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Tourism in Eastern Townships could take 2 years to return to normal: Legault
MONTREAL -- Tourism in the Eastern Townships could take as long as two years to return to normal but Premier Francois Legault said help is on the way for ailing hotels in the region.
Speaking in Orford on Friday, Legault said a package involving both subsidies and loans for small and medium-sized hotels would be unveiled in the coming days. Legault would not say how much the package would be worth.
He noted that small and medium-sized hotels, hostels, bed and breakfasts and inns make up an important part of the Eastern Townships' tourism industry and that he himself is planning on vacationing there at the end of July.
“I come from Montreal and we have two choices: going to the Eastern Townshipst or Laurentians,” he said. “We will announce a plan to help the tourism sector. It's very important for the homes and hotels that we help them financially to get through this crisis. This is an industry that had a lot of jobs and we want just as many soon. Quebecers will likely not go abroad for vacations soon so there is an opportunity here.”
“The big hotels, there will be restructuring,” he added. “Right now, there are debt holders who may have to contribute to the financial restructuring. We almost have to wait for that before the government can intervene.”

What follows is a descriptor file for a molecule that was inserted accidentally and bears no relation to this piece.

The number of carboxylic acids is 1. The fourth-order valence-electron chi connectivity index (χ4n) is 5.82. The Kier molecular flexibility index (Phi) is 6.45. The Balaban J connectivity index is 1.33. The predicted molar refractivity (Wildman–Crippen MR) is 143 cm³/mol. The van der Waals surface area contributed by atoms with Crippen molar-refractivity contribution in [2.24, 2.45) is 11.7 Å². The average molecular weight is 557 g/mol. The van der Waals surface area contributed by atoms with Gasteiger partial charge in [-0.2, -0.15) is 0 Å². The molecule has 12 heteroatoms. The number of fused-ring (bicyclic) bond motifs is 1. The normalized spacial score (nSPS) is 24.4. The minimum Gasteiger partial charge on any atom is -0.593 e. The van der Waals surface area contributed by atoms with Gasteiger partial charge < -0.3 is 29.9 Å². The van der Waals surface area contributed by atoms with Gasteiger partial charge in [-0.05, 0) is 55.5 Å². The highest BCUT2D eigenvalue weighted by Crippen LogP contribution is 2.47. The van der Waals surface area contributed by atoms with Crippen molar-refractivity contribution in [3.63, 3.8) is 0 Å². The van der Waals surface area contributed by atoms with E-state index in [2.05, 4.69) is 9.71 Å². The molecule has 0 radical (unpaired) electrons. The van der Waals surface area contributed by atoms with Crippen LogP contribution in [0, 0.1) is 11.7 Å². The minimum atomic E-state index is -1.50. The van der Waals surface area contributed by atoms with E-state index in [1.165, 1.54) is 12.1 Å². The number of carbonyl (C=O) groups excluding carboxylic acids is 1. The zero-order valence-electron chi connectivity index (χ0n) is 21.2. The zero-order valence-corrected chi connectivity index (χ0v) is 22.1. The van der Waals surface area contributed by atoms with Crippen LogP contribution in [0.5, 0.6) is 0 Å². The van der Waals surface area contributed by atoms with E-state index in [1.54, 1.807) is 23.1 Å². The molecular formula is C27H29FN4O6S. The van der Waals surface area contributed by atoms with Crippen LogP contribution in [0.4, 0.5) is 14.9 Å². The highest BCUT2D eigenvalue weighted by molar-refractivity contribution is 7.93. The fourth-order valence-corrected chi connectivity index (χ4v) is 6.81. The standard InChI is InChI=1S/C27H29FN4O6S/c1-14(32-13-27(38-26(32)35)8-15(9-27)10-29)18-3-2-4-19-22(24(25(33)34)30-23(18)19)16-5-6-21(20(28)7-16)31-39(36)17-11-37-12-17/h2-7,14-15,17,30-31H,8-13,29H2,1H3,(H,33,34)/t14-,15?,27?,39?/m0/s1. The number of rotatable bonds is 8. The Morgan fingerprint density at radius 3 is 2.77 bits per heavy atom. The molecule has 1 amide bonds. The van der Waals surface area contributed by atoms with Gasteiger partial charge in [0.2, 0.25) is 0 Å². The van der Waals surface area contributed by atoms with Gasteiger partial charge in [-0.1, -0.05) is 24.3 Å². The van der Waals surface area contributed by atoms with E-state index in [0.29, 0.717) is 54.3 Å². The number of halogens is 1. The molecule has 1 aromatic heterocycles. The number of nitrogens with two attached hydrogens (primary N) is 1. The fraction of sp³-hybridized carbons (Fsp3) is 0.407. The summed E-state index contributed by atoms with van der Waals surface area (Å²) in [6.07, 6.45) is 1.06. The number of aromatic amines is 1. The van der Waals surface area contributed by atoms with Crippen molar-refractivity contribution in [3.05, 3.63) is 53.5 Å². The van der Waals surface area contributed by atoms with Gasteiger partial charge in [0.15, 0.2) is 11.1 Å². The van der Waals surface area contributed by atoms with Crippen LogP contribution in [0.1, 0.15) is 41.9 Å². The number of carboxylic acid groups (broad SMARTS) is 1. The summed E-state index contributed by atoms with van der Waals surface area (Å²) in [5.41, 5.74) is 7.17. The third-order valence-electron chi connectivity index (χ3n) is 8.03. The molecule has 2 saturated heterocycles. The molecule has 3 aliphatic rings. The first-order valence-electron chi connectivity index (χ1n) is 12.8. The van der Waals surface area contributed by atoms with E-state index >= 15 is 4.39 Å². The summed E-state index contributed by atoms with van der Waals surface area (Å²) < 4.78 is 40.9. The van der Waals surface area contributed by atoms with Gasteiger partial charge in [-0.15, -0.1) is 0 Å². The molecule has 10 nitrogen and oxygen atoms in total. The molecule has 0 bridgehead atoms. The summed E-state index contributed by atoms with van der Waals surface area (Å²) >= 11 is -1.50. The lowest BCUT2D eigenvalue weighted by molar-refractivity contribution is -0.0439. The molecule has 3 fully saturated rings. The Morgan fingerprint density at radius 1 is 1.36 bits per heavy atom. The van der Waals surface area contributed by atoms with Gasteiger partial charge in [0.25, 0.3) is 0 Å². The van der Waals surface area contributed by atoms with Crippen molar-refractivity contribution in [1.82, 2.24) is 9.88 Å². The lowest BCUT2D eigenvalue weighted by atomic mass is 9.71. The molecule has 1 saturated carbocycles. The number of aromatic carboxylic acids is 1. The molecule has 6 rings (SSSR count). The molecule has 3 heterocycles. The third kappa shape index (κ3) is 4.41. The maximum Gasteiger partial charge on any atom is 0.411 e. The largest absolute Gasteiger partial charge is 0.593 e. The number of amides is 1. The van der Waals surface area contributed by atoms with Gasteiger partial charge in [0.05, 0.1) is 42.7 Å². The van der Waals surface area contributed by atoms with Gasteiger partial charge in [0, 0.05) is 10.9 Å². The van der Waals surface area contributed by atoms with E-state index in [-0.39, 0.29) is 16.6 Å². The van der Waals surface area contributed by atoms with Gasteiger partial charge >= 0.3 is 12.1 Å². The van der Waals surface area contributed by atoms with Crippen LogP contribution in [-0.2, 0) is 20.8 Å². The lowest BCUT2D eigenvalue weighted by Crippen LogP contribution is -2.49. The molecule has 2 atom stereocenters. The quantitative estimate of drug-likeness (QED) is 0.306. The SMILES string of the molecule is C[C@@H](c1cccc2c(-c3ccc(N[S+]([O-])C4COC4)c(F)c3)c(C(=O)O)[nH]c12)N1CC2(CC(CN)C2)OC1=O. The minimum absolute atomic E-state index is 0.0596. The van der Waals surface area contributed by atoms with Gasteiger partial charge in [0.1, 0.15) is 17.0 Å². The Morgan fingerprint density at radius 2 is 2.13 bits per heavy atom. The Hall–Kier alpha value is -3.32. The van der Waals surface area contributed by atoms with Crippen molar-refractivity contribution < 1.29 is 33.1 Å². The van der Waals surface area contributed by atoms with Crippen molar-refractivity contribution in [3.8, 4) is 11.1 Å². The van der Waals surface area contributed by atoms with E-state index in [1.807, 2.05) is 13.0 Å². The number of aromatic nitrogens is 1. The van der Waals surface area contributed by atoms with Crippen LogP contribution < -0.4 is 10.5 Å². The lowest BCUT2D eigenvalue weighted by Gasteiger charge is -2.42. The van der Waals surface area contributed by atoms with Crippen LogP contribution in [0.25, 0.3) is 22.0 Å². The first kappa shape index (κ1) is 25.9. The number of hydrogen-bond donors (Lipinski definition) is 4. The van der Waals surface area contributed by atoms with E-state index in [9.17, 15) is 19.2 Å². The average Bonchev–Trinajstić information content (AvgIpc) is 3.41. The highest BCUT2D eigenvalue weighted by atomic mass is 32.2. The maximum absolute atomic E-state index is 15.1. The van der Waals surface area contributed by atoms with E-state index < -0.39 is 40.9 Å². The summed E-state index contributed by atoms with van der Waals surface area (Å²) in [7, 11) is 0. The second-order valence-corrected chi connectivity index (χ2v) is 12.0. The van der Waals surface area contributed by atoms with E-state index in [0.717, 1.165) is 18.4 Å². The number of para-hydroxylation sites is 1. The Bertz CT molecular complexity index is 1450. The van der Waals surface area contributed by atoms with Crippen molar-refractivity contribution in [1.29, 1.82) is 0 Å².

PRAISE FOR HEALTH OFFICIALS
Legault praised health officials for their work containing COVID-19. During the early days of the pandemic, the area had almost as many cases as Montreal, which became the epicentre of the virus in Canada. As of Friday, the Estrie region, to which most of the Townships belong, has 943 of Quebec's 52,398 confirmed cases.
Legault said part of the reason for containment in the Townships was success in transferring healthcare workers to where they were most needed, such as CHSLDs.
“We weren't always able to succeed in transferring enough employees, especially in Montreal,” he said. “Here, it was done, not just in CHSLDs but in private residences. Second, it was trained staff who knew how to wear the personal protective equipment in order to not infect other people.”
The Premier said the Townships could act as a model for a potential second wave of COVID-19 cases.
“If there's a lesson to be drawn from all this, we have 80,000 people applying for 10,000 (healthcare) jobs. If there's a second wave in the fall, we won't end up with a lack of staff before the crisis even starts.”